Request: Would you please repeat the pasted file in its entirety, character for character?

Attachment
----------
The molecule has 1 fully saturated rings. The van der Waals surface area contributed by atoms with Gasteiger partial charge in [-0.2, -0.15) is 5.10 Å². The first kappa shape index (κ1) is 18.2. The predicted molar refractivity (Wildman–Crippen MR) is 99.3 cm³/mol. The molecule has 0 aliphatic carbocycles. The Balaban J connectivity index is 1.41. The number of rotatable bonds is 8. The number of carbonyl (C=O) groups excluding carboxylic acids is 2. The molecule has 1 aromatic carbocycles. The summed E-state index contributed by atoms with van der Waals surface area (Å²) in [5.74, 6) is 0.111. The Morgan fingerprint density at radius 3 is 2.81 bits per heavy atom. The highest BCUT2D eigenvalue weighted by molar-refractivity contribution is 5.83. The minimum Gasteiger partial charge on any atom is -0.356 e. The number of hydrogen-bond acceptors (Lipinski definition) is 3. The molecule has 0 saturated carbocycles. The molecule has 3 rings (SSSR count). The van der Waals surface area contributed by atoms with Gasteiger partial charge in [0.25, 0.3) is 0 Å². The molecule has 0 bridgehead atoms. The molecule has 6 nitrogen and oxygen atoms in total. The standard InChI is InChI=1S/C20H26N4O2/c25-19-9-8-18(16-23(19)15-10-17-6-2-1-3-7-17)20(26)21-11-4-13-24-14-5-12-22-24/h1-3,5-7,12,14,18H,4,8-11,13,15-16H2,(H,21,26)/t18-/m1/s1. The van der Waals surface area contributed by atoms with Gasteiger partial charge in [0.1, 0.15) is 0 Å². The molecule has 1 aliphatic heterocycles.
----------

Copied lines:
The molecule has 1 fully saturated rings. The van der Waals surface area contributed by atoms with Gasteiger partial charge in [-0.2, -0.15) is 5.10 Å². The first kappa shape index (κ1) is 18.2. The predicted molar refractivity (Wildman–Crippen MR) is 99.3 cm³/mol. The molecule has 0 aliphatic carbocycles. The Balaban J connectivity index is 1.41. The number of rotatable bonds is 8. The number of carbonyl (C=O) groups excluding carboxylic acids is 2. The molecule has 1 aromatic carbocycles. The summed E-state index contributed by atoms with van der Waals surface area (Å²) in [5.74, 6) is 0.111. The Morgan fingerprint density at radius 3 is 2.81 bits per heavy atom. The highest BCUT2D eigenvalue weighted by molar-refractivity contribution is 5.83. The minimum Gasteiger partial charge on any atom is -0.356 e. The number of hydrogen-bond acceptors (Lipinski definition) is 3. The molecule has 0 saturated carbocycles. The molecule has 3 rings (SSSR count). The van der Waals surface area contributed by atoms with Gasteiger partial charge in [0.25, 0.3) is 0 Å². The molecule has 0 bridgehead atoms. The molecule has 6 nitrogen and oxygen atoms in total. The standard InChI is InChI=1S/C20H26N4O2/c25-19-9-8-18(16-23(19)15-10-17-6-2-1-3-7-17)20(26)21-11-4-13-24-14-5-12-22-24/h1-3,5-7,12,14,18H,4,8-11,13,15-16H2,(H,21,26)/t18-/m1/s1. The van der Waals surface area contributed by atoms with Gasteiger partial charge in [0.1, 0.15) is 0 Å². The molecule has 1 aliphatic heterocycles.